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Open Meeting Law

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Revision as of 11:09, 11 October 2013 by Jerrick Adams (Talk | contribs)

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Open meeting laws are laws mandating that members of the public be allowed to attend government meetings. The goal of such laws is to ensure that the public is adequately informed of the actions of its government.

Typically, open meeting laws include provisions mandating that governments give advance notice to the public of when and where its meetings will be held, and what will be discussed at them (the agenda). Additionally, the laws often mandate that the government entity publish a record after the fact of what transpired at the meeting in question.

Open meeting laws are essential to the maintenance of a transparent government in which public business will be performed in an open and public manner. Citizens who are fully aware of and free to observe the performance of public officials and listen to the deliberations are in a much better position to ensure that their government is operating in an honest, cost effective and prudent manner.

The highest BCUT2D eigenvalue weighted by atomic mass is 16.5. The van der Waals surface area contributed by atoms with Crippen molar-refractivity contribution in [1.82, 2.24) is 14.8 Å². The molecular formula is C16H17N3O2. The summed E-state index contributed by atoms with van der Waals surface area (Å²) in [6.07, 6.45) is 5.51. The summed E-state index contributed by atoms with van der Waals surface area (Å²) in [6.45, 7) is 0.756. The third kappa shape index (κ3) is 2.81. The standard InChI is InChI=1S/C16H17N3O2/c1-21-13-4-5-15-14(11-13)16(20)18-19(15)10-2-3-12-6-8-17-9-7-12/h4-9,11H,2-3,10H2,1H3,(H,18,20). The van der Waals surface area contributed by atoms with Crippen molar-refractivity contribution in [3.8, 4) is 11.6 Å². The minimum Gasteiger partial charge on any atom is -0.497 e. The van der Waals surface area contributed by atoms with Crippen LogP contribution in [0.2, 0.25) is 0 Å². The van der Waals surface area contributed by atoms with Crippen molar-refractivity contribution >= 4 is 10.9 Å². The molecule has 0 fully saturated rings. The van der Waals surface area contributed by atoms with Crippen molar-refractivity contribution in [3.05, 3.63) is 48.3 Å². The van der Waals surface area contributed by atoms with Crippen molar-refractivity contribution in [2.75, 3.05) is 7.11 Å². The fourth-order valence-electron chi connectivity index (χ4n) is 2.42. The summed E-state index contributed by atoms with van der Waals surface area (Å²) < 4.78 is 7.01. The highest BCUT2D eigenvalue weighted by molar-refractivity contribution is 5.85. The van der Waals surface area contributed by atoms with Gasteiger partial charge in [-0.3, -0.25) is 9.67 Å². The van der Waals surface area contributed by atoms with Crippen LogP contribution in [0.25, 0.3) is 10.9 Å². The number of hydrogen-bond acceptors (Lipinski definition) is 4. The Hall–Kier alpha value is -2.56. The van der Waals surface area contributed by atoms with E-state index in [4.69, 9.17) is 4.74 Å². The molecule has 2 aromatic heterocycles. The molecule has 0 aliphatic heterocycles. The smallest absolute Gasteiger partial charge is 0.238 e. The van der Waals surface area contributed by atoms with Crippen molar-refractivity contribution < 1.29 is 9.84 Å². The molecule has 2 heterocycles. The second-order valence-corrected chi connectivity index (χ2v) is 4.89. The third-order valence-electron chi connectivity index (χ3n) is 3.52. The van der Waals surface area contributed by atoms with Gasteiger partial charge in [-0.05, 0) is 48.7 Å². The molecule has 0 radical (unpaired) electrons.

Websites and open meetings

The Transparency Checklist recommends that government websites at a minimum include:

  • Time and place of meeting;
  • Tentative agenda of an open meeting; and agendas archived for 3-5 years.
  • Minutes of all meetings are recorded and posted online for past 3-5 years.


  • Whether the meeting is open or closed.
  • If the meeting is videotaped, the video should be made available online.
  • Two weeks notice of the meeting; place of meeting;
  • Whether public input is allowed at the meeting and, if so, what the rules are that govern public input


See also

External links